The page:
“Campaigning is a conversation with society, persuading people to take an unusual interest in supporting a move that would not normally happen. It is the science and art of changing what is possible. It means setting up and sustaining processes that are not normal or ‘business as usual’.” (Rose C. 2010 What Makes People Tick: The Three Hidden Worlds of Settlers, Prospectors and Pioneers).


When I asked myself “what will happen to Isaiah (our nine year old boy with special needs) when I die”, I became anxious and angry. My anxiety and anger was a snowballing of what I had already been through as a parent, imagining what will be his quality of life in Trinidad and Tobago. This led to recurring nightmares of Isaiah being mauled by lions and I, unable to rescue him.

I eventually climbed out of the pit and went back to school to better arm myself for the journey I was about to embark on.

We want to build sustainable, assisted-living communities, where Isaiah and others like him can live and work with dignity and respect. Research on contextualizing these communities means that we also have to look at our limited geographical space, consider our culture and our relationship with inclusion. We still operate with the Medical model. To effect change and transform perspectives so we can build a foundation of empathy and greater understanding, will require strategic and prolonged campaigns to create awareness about disabilities and inclusion. As a result, Cause An Effect was born.



Cause An Effect is a non-profit, cause-related media and marketing company.

The organization was launched on the 19th May 2013 and registered on the 24th June 2013.

Cause An Effect is headed by Francis Escayg who is the father of a child with special needs. He is also a multi-disciplinary artist and a recipient of multiple media awards for video, music, jingles and film, and is a published author with MacMillan Caribbean.

What: To create awareness campaigns about how disabilities affect an individual’s quality of life, the impact on the family and siblings and how the environment impacts persons with disabilities.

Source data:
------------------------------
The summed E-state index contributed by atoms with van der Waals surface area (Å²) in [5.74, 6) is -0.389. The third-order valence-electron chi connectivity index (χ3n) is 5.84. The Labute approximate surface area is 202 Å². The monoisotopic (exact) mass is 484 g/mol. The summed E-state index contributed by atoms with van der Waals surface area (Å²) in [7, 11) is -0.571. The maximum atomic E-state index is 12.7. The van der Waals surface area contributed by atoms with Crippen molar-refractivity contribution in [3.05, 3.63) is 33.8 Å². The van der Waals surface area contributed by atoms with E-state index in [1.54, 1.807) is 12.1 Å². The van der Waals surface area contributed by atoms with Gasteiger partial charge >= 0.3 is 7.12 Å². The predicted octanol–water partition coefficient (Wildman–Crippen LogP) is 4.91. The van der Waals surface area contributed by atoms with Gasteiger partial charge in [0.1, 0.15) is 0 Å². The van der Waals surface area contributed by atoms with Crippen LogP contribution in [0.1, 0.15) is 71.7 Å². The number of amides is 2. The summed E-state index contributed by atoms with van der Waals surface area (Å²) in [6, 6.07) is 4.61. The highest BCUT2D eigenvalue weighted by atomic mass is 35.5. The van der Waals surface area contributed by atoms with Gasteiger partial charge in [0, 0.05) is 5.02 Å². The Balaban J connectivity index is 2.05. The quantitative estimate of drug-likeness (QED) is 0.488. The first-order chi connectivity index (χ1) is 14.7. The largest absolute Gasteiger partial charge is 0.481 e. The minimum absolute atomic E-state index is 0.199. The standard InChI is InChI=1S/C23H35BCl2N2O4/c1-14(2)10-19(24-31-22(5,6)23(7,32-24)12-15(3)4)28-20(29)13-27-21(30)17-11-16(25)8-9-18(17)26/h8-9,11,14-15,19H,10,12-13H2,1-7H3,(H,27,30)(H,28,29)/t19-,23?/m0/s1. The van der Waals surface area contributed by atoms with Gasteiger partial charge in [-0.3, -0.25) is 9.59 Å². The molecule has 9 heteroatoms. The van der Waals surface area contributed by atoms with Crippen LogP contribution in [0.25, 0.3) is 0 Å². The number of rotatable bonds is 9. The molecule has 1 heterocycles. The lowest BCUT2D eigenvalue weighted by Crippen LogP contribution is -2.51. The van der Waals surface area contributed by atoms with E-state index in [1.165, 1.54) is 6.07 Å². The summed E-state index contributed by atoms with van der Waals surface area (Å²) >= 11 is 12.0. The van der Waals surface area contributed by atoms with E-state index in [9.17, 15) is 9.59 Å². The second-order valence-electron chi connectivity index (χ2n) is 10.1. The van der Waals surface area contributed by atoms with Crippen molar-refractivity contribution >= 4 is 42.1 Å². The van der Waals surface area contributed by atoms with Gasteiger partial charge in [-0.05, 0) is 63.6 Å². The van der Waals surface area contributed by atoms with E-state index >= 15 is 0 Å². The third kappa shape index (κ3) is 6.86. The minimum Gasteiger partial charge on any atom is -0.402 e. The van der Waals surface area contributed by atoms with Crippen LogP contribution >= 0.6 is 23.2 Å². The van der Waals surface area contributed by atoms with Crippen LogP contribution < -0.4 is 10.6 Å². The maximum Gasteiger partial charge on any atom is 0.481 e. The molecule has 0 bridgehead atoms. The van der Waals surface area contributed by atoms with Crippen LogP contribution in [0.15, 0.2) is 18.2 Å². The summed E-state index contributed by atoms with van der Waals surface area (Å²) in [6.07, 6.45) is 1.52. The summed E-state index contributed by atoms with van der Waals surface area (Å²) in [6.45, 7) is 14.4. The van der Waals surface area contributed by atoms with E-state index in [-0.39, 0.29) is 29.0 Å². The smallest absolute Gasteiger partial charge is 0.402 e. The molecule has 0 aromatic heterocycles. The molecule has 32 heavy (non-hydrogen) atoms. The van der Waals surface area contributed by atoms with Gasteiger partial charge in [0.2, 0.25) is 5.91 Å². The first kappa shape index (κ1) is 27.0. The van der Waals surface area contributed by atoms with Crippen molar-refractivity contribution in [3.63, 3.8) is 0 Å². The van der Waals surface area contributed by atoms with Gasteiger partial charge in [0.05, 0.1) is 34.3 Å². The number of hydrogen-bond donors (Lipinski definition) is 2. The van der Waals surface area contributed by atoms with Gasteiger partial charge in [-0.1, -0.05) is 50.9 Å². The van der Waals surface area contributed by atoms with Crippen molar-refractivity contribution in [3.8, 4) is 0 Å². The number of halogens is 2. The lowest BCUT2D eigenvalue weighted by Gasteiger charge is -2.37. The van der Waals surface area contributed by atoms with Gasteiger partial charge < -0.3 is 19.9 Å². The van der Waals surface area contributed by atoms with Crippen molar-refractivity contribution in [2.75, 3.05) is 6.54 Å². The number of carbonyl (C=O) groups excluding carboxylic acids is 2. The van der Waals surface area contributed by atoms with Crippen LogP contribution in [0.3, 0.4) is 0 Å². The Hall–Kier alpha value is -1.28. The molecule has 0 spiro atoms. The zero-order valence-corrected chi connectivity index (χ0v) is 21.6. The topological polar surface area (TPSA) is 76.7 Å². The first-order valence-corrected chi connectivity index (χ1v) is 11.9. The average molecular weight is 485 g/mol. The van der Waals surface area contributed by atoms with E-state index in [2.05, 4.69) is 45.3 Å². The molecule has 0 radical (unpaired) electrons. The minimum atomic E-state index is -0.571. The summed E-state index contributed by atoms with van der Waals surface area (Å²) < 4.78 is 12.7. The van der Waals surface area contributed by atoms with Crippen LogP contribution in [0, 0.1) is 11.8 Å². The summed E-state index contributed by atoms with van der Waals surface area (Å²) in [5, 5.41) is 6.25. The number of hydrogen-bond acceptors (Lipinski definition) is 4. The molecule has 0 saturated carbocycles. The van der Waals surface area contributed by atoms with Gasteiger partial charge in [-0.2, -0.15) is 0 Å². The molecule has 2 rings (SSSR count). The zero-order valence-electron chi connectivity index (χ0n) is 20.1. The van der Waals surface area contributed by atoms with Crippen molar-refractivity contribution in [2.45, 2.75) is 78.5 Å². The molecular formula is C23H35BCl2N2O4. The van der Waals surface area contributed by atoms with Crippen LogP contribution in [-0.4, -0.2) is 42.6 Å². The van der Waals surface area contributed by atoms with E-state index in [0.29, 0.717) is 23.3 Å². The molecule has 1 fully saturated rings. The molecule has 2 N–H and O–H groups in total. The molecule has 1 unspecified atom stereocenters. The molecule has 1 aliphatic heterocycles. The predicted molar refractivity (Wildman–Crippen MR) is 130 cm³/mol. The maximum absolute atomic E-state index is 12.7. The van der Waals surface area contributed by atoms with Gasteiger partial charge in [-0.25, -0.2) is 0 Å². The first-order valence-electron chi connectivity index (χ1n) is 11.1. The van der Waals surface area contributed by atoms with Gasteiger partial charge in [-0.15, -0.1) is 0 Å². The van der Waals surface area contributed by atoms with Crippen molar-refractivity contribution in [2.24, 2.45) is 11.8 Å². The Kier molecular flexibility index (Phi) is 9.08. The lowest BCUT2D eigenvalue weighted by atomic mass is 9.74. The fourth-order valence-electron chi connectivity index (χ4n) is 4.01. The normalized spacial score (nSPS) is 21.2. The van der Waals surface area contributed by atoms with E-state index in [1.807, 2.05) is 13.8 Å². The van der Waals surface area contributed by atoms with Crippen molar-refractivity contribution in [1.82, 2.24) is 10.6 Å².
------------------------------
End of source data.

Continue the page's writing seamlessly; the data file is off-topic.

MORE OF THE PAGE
Why:   To build empathy and transform our perspectives about the issue and to create an atmosphere of inclusion for persons with disabilities.

How:   Target value systems and all cultural and economic sectors through a variety of mediums, including video, print, radio, TV, film, Internet, social media, outreach programs and events.



While Trinidad and Tobago may not be that far behind other countries in the world, when it comes to disabilities we are at least 60 years behind the United States. On average, disabilities affect 15 – 20 percent of a country’s population. These disabilities may include visual and auditory problems, mental and physical problems, learning disabilities and psychological problems from abuse. The 2000 census data states that 58,383 persons are living with disabilities in Trinidad and Tobago.

In Trinidad and Tobago, we still operate with the Medical model, which places persons with disabilities at a disadvantage. The main perspectives associated with the medical model are:

Something is wrong with the person.

  • Persons with disabilities do not fit in.
  • They are not equal.

This model excludes persons with disabilities, and all systems and services in the environment mirror this exclusion.



Social inclusion is an overarching concept which encompasses the full participation by all people, irrespective of their social differences (such as gender, ethnicity, social class and disability), in economic, social and cultural life. It also ensures their participation in the decision-making, which affects their lives and access to their fundamental rights. Building more inclusive societies is vital to achieving sustained economic growth, more and better jobs and greater social cohesion (ETF: 2010 Building Inclusive Societies for Economic Growth and Social Cohesion).

In an inclusive society, persons with disabilities can enjoy a quality of life, which gives them independence and access to opportunities. Adopting the Social Inclusion model can ensure that the process to meet all of the needs of persons with disabilities will begin and will have continuity.